Veda, Ovolo Central, 2 Arbuthnot Road, Central, Hong Kong, +852 3755 3000
Bread Street Kitchen & Bar
The dish: Steak tartare
Gordon Ramsay’s Bread Street Kitchen & Bar has found its new home inside The Peak Galleria, which will play host to a slew of new restaurants this summer following a full renovation. In the meantime, visitors to The Peak have BSK to seek refuge at for a hearty meal, with an expanded menu (created by chef Gareth Packham) including crowd-pleasers such as fried buffalo chicken burgers, pesto and parmesan flatbread, and chocolate fondant. I can’t pass up a good steak tartare, and I was pleasantly surprised by Bread Street Kitchen’s version (HK$128), which is chunkier than the finely chopped version at the old BSK, and hit with a distinct smokiness. While most tartares veer towards the tangy with a wallop of capers and cornichons, BSK’s steers in another direction altogether, with the beefiness of the steak at the forefront, bolstered by a heavy hit of smoke. The egg yolk adds creaminess, and pickles and chives just enough acidity and tang to nod to the classic flavours of steak tartare while keeping its distinct individual spin.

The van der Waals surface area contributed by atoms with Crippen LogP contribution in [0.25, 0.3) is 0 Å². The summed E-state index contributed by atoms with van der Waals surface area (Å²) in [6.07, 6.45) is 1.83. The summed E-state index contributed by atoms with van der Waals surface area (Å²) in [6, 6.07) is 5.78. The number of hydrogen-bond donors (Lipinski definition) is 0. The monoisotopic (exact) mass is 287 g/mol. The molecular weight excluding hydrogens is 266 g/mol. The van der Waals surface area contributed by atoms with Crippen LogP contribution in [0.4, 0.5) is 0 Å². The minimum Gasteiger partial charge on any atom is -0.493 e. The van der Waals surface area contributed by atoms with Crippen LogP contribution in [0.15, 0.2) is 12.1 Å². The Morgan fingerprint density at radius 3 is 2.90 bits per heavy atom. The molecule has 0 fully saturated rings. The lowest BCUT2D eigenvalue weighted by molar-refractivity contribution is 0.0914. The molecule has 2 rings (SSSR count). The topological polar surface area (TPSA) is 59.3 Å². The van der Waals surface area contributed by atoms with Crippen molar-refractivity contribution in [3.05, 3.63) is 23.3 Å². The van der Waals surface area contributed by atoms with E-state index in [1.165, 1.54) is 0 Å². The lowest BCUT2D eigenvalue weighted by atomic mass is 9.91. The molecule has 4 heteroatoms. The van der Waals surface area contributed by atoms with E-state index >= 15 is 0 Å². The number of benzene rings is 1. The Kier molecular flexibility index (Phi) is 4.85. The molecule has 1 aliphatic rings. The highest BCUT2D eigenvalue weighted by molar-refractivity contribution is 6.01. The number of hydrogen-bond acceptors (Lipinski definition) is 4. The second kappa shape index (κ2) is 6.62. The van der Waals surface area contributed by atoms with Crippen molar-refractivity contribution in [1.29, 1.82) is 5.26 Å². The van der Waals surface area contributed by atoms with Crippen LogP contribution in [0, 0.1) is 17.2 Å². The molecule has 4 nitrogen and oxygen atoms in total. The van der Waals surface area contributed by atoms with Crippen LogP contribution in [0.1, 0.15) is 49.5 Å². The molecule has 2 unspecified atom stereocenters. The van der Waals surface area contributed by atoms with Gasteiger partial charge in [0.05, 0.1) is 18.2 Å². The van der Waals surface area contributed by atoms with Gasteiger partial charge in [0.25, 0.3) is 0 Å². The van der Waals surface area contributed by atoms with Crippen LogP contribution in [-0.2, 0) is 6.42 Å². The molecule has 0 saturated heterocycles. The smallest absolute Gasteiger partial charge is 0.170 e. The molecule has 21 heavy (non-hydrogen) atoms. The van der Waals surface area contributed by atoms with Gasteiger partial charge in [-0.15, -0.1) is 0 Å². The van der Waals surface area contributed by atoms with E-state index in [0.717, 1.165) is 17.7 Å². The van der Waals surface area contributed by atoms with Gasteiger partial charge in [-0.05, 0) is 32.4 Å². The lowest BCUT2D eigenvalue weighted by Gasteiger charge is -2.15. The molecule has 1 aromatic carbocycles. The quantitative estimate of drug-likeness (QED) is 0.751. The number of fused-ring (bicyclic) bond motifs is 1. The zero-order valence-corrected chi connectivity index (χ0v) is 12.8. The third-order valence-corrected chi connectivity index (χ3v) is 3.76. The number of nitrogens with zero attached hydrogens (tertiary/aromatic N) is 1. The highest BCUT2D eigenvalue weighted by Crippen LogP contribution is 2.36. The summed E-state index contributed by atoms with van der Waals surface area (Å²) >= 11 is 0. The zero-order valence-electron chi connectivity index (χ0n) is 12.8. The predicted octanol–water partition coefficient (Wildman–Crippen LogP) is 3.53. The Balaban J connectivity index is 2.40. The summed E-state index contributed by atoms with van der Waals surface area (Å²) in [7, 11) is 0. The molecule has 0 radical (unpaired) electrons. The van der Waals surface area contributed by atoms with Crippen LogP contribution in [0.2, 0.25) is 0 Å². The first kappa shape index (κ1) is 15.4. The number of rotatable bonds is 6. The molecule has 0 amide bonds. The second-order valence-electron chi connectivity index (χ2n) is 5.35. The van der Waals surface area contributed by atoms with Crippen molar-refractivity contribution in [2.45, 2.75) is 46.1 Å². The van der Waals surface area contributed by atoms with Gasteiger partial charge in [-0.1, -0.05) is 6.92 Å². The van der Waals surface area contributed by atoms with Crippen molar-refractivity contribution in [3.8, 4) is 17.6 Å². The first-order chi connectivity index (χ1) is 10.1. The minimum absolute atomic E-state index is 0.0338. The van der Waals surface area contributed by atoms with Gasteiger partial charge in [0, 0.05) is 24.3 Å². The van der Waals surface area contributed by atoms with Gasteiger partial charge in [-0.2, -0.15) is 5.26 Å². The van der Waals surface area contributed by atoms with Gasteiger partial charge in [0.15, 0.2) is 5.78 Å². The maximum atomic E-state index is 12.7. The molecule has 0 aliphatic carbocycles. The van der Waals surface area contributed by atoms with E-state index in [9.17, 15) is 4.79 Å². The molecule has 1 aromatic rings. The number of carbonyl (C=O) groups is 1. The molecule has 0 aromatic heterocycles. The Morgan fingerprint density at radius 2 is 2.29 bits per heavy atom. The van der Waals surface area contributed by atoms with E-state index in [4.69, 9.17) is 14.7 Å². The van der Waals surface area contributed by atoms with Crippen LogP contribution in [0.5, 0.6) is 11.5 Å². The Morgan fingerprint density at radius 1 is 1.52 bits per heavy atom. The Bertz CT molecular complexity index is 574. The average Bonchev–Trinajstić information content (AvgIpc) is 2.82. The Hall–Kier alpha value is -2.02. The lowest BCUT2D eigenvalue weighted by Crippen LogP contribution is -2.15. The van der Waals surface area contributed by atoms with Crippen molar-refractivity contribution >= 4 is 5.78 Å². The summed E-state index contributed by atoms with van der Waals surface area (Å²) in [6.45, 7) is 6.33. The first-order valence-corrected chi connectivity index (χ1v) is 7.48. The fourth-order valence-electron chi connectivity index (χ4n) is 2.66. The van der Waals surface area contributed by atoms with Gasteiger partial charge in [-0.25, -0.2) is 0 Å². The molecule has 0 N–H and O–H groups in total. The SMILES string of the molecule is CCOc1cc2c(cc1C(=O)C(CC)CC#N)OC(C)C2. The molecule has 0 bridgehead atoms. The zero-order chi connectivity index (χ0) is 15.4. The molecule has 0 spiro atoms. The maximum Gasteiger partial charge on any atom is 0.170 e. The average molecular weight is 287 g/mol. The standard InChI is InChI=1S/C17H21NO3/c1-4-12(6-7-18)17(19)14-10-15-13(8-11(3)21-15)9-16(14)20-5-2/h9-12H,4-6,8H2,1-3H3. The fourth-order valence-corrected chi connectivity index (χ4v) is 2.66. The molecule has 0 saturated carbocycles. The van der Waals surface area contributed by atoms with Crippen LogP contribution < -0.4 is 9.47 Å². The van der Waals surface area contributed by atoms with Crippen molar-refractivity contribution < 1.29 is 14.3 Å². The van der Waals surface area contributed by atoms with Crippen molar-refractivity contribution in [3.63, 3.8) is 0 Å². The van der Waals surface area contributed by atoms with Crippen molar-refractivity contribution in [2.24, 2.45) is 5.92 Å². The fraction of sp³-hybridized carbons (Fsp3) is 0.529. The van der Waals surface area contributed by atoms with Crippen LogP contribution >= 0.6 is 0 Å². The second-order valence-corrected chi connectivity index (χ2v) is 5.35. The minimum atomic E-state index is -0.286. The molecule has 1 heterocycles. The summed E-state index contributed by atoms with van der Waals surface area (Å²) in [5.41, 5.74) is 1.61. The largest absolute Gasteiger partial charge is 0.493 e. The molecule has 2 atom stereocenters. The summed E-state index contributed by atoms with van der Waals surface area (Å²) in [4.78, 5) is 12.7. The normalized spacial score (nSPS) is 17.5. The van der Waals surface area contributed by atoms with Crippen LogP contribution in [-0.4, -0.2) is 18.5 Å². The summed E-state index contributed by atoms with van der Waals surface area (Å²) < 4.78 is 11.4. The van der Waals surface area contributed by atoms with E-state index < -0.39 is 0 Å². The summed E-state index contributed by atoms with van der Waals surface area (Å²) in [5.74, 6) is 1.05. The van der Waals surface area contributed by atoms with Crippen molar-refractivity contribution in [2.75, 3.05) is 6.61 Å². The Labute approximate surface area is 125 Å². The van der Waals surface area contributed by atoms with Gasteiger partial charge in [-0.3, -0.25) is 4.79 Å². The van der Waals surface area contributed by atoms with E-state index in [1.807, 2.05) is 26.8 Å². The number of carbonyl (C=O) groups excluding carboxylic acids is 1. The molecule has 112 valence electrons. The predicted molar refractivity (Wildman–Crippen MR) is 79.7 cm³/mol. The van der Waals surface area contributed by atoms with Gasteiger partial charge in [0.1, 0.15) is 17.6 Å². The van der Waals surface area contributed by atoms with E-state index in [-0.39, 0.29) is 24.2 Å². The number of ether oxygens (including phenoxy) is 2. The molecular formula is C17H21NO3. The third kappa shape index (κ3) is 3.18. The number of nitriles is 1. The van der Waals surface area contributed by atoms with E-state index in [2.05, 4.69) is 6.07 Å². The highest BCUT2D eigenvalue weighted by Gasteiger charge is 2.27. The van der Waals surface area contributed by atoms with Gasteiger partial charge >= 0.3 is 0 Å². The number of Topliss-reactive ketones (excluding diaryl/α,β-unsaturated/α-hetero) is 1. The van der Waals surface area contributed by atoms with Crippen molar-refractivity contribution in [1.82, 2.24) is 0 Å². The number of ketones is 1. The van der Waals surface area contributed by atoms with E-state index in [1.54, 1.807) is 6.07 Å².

Bread Street Kitchen & Bar, Shop G02, G/F, The Peak Galleria, 118 Peak Road, Hong Kong, +852 2350 3888
The dish: New Zealand John Dory with sauce meunière
Hugo’s is not a “cool” restaurant, and I mean that in the best possible way. From the moment you step into the main dining room — approach flanked by a quixotically placed suit of cavalry armour — you know the kind of gastronomic experience you’re in for. Here, forgotten culinary staples of the Mad Men era are served on gilded Christofle trolleys: there’s a wonderfully oxymoronic “beef salad”; whole lobsters served with vol-au-vent; and (my personal favourite) a huge fillet of John Dory lathered in sauce meunière (HK$520, includes appetisers/soup of the day and the dessert trolley). The latter is accompanied by lashings of parsley-flecked brown butter and some seasonal veg, leaving the fish to dominate the on-palate conversation. Hugo’s source their white fish from New Zealand, and the incredible salinity of those Antipodean waters makes for a fillet that is flaky, salty sweet and rich in succulence. The food bloggers can keep their edible art installations — this is earnest, in-your-gut satisfying cooking that must endure at any cost. –Randy Lai, Staff Writer